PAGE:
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Death & Dishonour (Warhammer) Mass Market Paperback – January 26, 2010
"Neverworld Wake" by Marisha Pessl
Read the absorbing new psychological suspense thriller from acclaimed New York Times bestselling author Marisha Pessl. Learn more
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About the Author
? Nick Kyme works at the Black Library as an editor. He has had several short stories published, two novels, and was a co-writer on The Inquisition and Grudgelore. ? Lindsey Priestley is one of Games Workshop's longest serving employees. A lifelong science fiction and fantasy fan, she currently works as the senior editor on the Black Library fiction line. ? Alex Davis has been Desk Editor at the Black Library for just over a year, and has worked 'behind the scenes' on many of BL's publications in that time.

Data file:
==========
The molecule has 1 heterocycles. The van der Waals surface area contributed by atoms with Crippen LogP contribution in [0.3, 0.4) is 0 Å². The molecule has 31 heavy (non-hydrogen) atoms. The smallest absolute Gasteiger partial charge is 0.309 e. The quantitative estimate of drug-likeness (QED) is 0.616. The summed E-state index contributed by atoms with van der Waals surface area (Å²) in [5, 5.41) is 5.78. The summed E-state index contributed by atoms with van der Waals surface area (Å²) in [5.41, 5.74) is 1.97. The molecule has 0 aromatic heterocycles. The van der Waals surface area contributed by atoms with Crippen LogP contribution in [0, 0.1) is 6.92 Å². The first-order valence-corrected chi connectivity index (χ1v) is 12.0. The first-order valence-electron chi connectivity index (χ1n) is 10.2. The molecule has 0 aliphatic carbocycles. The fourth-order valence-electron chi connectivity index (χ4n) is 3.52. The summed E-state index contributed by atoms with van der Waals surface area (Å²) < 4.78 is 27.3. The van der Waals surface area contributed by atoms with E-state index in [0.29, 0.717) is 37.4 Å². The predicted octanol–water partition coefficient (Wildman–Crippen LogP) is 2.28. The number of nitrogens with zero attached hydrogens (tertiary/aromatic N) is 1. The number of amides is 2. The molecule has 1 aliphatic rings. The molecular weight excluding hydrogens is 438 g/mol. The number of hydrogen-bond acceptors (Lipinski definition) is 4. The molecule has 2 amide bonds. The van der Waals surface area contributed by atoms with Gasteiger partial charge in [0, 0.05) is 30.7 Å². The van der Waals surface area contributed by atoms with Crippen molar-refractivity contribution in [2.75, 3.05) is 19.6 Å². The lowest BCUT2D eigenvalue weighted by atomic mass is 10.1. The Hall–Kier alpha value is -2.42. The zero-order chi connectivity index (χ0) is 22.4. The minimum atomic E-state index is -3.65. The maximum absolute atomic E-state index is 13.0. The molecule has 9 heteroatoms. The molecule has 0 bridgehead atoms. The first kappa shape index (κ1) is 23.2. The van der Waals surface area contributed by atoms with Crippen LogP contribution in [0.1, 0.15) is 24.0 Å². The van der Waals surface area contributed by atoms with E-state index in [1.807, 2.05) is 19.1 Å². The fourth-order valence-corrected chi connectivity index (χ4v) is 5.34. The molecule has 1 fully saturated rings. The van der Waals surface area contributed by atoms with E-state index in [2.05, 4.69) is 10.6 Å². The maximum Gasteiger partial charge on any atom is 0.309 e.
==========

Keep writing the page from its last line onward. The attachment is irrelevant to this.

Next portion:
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Surprise #2: this book is full of good stories! Since I am largely in agreement with the assessments already posted here, I won't go into further detail, except to say that the stand-out stories for me were 'Rest Eternal', 'Judgment of Crows', and 'Noblesse Oblige'. I would gladly read more of the adventures of any of the leads in these stories, and in fact ordered the 'Florin & Lorenzo' omnibus immediately after reading 'Noblesse Oblige'. I was less enthused about a couple of the other tales included here, but I can fairly say that I enjoyed them all.
Overall, 'Death & Dishonour' is a very worthwhile read. There are not a lot of happy endings here, but I think there will be a lot of happy readers.